Authorities usually frown on consumers who break into other people’s vehicles, but starting next month, it will be legal for Colorado residents to do just that. The catch? It can only be done to save the life of a child or pet, and only after every other option has been exhausted.
In a report by the Denver Post, author of the bill Rep. Lori Saine says that the new law is intended to combat hot car deaths during the sweltering summer months. However, it shouldn’t allow consumers free reign to go around smashing windows.
“It was written to make sure there were common-sense steps,” said Saine. “It was also to protect property owners so that people aren’t just breaking in because they’re angry.”
Meeting criteria first
Under the new law, a person is immune from any civil or criminal liability for any damage caused to another person’s car due to forced entry if they meet the following criteria:
- The vehicle is not a law enforcement vehicle;
- An at-risk person or animal is present in the vehicle and the person rendering assistance has a reasonable belief that the at-risk person or animal is in imminent danger of death or suffering serious bodily injury;
- The person determines that the vehicle is locked and that forcible entry is necessary;
- The person makes a reasonable effort to locate the owner or operator of the vehicle and documents the color, make, model, license plate number, and location of the vehicle;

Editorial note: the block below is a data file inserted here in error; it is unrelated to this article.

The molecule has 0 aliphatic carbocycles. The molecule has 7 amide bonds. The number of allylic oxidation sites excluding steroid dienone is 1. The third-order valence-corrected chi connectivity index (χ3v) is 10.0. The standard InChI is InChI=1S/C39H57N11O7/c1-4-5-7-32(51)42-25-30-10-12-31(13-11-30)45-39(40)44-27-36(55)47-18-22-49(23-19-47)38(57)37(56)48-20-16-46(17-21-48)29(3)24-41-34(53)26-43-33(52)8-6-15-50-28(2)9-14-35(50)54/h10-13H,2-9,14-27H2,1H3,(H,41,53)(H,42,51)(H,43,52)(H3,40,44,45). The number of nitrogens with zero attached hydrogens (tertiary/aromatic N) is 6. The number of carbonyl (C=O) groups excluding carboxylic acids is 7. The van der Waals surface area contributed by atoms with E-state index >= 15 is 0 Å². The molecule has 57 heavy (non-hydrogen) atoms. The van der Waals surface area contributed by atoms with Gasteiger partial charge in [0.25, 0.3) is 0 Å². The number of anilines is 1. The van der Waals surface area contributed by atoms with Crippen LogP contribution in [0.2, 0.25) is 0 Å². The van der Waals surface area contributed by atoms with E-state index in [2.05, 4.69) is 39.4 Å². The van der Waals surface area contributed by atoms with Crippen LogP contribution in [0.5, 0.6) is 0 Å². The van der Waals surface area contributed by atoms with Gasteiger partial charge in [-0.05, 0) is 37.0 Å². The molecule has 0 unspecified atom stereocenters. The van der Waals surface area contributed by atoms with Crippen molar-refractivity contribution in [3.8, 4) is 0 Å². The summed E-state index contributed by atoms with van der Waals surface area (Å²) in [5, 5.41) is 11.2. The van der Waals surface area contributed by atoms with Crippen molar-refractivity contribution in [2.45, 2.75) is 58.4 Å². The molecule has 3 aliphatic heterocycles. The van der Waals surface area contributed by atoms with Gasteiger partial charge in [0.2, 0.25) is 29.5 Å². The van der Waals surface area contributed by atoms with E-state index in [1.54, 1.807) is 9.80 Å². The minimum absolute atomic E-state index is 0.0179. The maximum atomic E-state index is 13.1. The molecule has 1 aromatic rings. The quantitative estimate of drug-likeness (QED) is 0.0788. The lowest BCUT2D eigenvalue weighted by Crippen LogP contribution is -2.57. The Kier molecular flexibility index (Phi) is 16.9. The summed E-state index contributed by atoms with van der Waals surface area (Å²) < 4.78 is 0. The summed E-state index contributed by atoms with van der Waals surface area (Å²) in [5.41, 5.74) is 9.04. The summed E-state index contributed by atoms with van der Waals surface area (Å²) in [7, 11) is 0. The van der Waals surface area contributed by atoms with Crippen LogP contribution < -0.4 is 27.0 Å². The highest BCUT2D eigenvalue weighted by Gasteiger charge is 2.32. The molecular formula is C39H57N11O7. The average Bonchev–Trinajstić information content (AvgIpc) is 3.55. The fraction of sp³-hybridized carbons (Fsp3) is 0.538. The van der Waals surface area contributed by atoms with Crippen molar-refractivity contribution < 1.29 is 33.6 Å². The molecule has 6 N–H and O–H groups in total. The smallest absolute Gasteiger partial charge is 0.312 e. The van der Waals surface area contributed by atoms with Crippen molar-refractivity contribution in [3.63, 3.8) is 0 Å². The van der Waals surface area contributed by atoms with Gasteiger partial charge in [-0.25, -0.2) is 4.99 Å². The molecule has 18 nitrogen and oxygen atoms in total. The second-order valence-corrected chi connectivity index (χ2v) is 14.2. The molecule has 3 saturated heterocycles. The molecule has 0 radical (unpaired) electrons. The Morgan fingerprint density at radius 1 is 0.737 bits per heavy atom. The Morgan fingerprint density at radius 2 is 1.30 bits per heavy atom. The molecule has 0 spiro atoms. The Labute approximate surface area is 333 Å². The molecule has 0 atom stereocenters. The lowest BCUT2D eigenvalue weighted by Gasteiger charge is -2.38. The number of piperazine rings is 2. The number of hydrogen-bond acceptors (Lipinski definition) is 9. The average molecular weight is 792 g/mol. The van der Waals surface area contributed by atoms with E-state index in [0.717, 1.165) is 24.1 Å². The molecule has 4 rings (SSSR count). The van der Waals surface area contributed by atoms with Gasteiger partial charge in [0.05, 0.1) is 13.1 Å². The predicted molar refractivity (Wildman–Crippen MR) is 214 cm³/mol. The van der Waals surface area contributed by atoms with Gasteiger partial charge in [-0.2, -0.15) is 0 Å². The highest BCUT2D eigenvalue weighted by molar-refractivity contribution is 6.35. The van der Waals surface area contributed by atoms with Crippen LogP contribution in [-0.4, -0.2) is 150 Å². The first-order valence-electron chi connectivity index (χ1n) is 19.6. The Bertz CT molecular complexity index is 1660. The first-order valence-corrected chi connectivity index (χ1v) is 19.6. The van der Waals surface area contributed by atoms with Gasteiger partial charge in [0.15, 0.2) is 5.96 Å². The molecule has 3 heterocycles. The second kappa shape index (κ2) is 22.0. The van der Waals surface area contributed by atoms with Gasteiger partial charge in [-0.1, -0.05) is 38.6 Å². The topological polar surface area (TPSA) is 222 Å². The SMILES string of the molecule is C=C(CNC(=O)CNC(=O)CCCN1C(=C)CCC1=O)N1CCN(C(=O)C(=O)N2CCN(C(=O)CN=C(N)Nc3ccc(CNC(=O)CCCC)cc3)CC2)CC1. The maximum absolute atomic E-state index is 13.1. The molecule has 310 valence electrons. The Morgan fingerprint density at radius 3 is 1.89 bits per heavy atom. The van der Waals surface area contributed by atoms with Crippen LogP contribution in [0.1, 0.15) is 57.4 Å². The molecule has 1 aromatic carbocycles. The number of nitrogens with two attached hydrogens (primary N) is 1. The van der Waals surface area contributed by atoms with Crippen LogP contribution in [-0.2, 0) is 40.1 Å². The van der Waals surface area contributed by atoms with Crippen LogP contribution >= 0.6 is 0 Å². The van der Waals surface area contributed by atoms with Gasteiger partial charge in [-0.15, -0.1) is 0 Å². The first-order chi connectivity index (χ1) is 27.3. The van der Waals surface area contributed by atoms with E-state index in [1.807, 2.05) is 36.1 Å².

- The person contacts a local law enforcement agency, the fire department, animal control, or a 911 operator prior to forcibly entering the vehicle, and the person does not interfere with, hinder, or fail to obey a lawful order of any person duly empowered with police authority or other first responder who is discharging or apparently discharging his or her duties;
- The person uses no more force than he or she believes is reasonably necessary; and
- The person rendering assistance remains with the at-risk person or animal, reasonably close to the vehicle, until a law enforcement officer, emergency medical service provider, animal control officer, or other first responder arrives at the scene.
“To get to the point of smashing a window, there are an awful amount of steps involved,” Sen. Lois Court aptly points out. “People should do exactly what the law requires them to do before they take any action.”
Denver Animal Protection field services manager Lt. James Sanborn believes that the change makes a lot of sense for the citizens of Colorado, saying that the state has become very “pet friendly” during his professional tenure. However, he points out that emergency services should be able to stop many forcible entries if consumers follow the law.
“The best thing you can do is call animal protection or call 911,” Sanborn said. “When we get [calls] we try to respond as soon as we can. You also have the police and the fire department if the dog is in that kind of distress. Their response time is pretty quick – within two or three minutes.”
“I just think Coloradans are animal lovers and know that it can get really hot,” Court said of her constituents. “Many Coloradans need to be reminded of how dangerous this can be for pets and for children.”
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